With marriage equality becoming more and more accepted by a majority of the American public, it is frustrating that the legal landscape for committed same-sex couples is still so uncertain. Marriage equality laws seem to be in constant flux, and Texas continues to lag behind in not recognizing same-sex marriages. Thus, same-sex couples in Texas should take legal measures to approximate protections for their spouses that are automatically afforded opposite-sex married couples. These measures include entering into “pre-marital” agreements such as domestic partnership agreements and/or cohabitation agreements, name changes for adults and for children, adoption of children, and estate planning.
Domestic Partnership Agreements
Same-sex couples (or even opposite-sex couples who opt not to formally marry) may choose to enter into domestic partnership agreements or cohabitation agreements that confer rights and obligations to each partner that approximate the rights and obligations of formal marriage.
Cohabitation agreements are similar to pre-nuptial agreements in that they essentially govern the division of property upon the dissolution of the relationship.
Another measure that same-sex couples may want to take is for one spouse to adopt the other spouse’s last name. This process does not happen upon marriage as it does for opposite-sex couples, but there is a procedure for a person to apply for a name change under the law.
The person seeking the name change must state the reason for the name change. He or she must also disclose any criminal history that requires registration under Chapter 62 of the Criminal Code, as well as any criminal convictions for offenses above a Class C misdemeanor. The applicant must also submit fingerprints.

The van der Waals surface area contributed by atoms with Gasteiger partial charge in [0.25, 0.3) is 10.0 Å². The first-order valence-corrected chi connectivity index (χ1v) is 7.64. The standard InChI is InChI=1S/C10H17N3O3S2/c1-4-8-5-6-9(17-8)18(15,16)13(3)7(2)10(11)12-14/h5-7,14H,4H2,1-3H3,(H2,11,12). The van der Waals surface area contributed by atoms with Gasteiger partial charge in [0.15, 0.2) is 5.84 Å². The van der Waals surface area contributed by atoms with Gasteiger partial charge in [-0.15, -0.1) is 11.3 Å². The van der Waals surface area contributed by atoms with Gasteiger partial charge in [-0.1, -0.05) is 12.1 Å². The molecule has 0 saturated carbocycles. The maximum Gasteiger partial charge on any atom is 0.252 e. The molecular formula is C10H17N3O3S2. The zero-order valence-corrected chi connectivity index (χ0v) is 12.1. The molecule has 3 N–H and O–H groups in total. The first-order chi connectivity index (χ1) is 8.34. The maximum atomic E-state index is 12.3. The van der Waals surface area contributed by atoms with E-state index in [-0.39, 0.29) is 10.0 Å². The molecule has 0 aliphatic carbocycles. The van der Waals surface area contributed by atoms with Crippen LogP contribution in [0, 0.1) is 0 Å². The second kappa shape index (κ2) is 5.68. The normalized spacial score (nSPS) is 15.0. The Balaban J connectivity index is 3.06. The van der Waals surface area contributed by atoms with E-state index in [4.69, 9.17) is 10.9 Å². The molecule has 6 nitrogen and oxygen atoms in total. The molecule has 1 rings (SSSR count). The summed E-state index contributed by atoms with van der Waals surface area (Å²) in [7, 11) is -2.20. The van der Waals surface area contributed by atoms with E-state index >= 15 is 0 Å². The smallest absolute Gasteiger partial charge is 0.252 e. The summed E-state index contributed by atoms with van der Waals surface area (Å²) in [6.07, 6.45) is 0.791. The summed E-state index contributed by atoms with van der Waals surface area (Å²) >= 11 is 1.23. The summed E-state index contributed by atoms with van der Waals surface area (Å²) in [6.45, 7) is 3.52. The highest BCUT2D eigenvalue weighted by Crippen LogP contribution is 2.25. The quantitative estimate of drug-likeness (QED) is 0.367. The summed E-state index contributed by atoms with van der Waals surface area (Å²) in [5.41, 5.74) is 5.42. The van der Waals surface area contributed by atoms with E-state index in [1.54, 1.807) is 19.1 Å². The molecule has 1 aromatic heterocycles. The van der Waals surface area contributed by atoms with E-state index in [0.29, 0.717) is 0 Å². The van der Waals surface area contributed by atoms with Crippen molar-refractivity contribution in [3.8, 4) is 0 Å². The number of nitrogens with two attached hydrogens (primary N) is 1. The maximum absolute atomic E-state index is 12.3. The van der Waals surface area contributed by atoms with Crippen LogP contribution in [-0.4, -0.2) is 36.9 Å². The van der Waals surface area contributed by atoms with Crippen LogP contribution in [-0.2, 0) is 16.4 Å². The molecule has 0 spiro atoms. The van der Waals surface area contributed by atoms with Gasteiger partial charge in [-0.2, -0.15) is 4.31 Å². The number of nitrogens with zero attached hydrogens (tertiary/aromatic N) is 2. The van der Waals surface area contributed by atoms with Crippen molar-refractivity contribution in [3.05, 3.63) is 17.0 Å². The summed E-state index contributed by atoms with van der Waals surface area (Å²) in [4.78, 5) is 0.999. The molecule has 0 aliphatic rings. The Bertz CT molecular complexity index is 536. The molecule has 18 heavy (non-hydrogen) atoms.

According to the Texas Family Code, absent specific criminal convictions, the judge should order a name change if “the change is in the interest or to the benefit of the petitioner and in the interest of the public.”
Estate Planning for Same-Sex Couples
Although federal law currently allows same-sex spouses to receive federal benefits upon the death of his or her spouse, Texas law does not give the same rights to the surviving spouse of a same-sex couple as it does to the surviving spouse of an opposite-sex couple.
For this reason, it is vital for same-sex couples to have estate plans in place to protect their spouse’s rights to participate in important decisions during each other’s lifetime and to allow the surviving spouse to inherit property after the death of the first spouse.
Domestic Partnership Divorce
Just as with opposite-sex couples, same-sex couples may find that they want or need to formally end the relationship. A so-called “gay divorce” may involve:
- Dissolution of a formal domestic partnership and/or cohabitation agreement, if there is one;
- Entering into a separation agreement;
- Splitting up property;
- Dividing debts;
- Determining child custody and visitation schedules;
- Determining child support
The specifics of the “divorce” and the necessary actions will depend on a number of factors including: whether the couple was married under the laws of another state that allows same-sex marriage; whether the couple has entered into a domestic partnership or cohabitation agreement; the adoption and relationship status of any children the couple may have; and so on. It is important to consult with an attorney who is experienced with the family laws that impact same-sex couples.